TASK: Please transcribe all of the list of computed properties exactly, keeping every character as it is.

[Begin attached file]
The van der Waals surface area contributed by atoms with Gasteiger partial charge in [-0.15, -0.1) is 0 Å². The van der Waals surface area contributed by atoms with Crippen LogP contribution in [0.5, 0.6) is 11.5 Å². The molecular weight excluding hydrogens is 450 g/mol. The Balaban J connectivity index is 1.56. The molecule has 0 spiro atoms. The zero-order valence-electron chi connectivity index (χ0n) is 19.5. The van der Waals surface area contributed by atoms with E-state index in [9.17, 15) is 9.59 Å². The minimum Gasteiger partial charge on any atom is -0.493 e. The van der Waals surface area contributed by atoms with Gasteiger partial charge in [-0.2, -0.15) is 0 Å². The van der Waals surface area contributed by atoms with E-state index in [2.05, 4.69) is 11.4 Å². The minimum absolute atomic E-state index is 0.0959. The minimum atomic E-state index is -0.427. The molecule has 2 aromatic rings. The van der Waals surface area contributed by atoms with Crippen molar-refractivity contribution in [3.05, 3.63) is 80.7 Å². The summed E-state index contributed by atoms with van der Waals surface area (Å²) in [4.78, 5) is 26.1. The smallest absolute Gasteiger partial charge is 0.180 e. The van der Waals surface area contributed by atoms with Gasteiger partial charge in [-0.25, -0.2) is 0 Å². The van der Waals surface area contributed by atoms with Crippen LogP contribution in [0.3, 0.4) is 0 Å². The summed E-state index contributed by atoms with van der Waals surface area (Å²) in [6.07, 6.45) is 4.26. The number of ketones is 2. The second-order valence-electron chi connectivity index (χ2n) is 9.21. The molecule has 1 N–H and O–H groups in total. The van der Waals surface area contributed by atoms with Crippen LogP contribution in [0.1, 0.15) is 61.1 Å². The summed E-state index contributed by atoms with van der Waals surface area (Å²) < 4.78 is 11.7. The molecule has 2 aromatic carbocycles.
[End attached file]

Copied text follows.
The van der Waals surface area contributed by atoms with Gasteiger partial charge in [-0.15, -0.1) is 0 Å². The van der Waals surface area contributed by atoms with Crippen LogP contribution in [0.5, 0.6) is 11.5 Å². The molecular weight excluding hydrogens is 450 g/mol. The Balaban J connectivity index is 1.56. The molecule has 0 spiro atoms. The zero-order valence-electron chi connectivity index (χ0n) is 19.5. The van der Waals surface area contributed by atoms with E-state index in [9.17, 15) is 9.59 Å². The minimum Gasteiger partial charge on any atom is -0.493 e. The van der Waals surface area contributed by atoms with Gasteiger partial charge in [-0.2, -0.15) is 0 Å². The van der Waals surface area contributed by atoms with E-state index in [2.05, 4.69) is 11.4 Å². The minimum absolute atomic E-state index is 0.0959. The minimum atomic E-state index is -0.427. The molecule has 2 aromatic rings. The van der Waals surface area contributed by atoms with Crippen molar-refractivity contribution in [3.05, 3.63) is 80.7 Å². The summed E-state index contributed by atoms with van der Waals surface area (Å²) in [4.78, 5) is 26.1. The smallest absolute Gasteiger partial charge is 0.180 e. The van der Waals surface area contributed by atoms with Gasteiger partial charge in [-0.25, -0.2) is 0 Å². The van der Waals surface area contributed by atoms with Crippen LogP contribution in [0.3, 0.4) is 0 Å². The summed E-state index contributed by atoms with van der Waals surface area (Å²) in [6.07, 6.45) is 4.26. The number of ketones is 2. The second-order valence-electron chi connectivity index (χ2n) is 9.21. The molecule has 1 N–H and O–H groups in total. The van der Waals surface area contributed by atoms with Crippen LogP contribution in [0.1, 0.15) is 61.1 Å². The summed E-state index contributed by atoms with van der Waals surface area (Å²) < 4.78 is 11.7. The molecule has 2 aromatic carbocycles.